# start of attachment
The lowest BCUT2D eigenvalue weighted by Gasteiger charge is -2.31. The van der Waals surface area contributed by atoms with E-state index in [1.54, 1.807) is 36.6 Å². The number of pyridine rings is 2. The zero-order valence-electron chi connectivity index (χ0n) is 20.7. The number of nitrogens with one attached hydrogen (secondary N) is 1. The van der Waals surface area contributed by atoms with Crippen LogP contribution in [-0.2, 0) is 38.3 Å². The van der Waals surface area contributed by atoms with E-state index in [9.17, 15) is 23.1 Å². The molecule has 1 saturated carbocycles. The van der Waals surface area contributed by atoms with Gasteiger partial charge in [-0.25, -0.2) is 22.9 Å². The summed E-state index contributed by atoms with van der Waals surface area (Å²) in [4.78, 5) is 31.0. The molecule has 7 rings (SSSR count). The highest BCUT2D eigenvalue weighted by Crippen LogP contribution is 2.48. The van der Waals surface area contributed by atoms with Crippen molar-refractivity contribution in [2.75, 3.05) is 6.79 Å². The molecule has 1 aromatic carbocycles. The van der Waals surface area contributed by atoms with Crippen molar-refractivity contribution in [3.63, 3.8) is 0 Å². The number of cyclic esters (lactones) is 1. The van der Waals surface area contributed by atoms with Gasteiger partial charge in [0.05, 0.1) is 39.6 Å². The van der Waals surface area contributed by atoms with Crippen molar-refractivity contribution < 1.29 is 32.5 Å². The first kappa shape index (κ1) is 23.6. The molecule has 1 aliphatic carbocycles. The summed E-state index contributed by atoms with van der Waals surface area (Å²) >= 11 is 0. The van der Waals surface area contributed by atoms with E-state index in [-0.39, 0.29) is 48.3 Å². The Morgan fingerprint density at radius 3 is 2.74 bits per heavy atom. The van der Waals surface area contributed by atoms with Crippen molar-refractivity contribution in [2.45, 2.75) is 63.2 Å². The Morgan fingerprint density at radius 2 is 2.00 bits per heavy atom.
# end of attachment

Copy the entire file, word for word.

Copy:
The lowest BCUT2D eigenvalue weighted by Gasteiger charge is -2.31. The van der Waals surface area contributed by atoms with E-state index in [1.54, 1.807) is 36.6 Å². The number of pyridine rings is 2. The zero-order valence-electron chi connectivity index (χ0n) is 20.7. The number of nitrogens with one attached hydrogen (secondary N) is 1. The van der Waals surface area contributed by atoms with Crippen LogP contribution in [-0.2, 0) is 38.3 Å². The van der Waals surface area contributed by atoms with E-state index in [9.17, 15) is 23.1 Å². The molecule has 1 saturated carbocycles. The van der Waals surface area contributed by atoms with Gasteiger partial charge in [-0.25, -0.2) is 22.9 Å². The summed E-state index contributed by atoms with van der Waals surface area (Å²) in [4.78, 5) is 31.0. The molecule has 7 rings (SSSR count). The highest BCUT2D eigenvalue weighted by Crippen LogP contribution is 2.48. The van der Waals surface area contributed by atoms with Crippen molar-refractivity contribution in [2.75, 3.05) is 6.79 Å². The molecule has 1 aromatic carbocycles. The van der Waals surface area contributed by atoms with Crippen molar-refractivity contribution in [3.63, 3.8) is 0 Å². The number of cyclic esters (lactones) is 1. The van der Waals surface area contributed by atoms with Gasteiger partial charge in [0.05, 0.1) is 39.6 Å². The van der Waals surface area contributed by atoms with Crippen molar-refractivity contribution < 1.29 is 32.5 Å². The first kappa shape index (κ1) is 23.6. The molecule has 1 aliphatic carbocycles. The summed E-state index contributed by atoms with van der Waals surface area (Å²) >= 11 is 0. The van der Waals surface area contributed by atoms with E-state index in [-0.39, 0.29) is 48.3 Å². The Morgan fingerprint density at radius 3 is 2.74 bits per heavy atom. The van der Waals surface area contributed by atoms with Crippen molar-refractivity contribution in [2.45, 2.75) is 63.2 Å². The Morgan fingerprint density at radius 2 is 2.00 bits per heavy atom.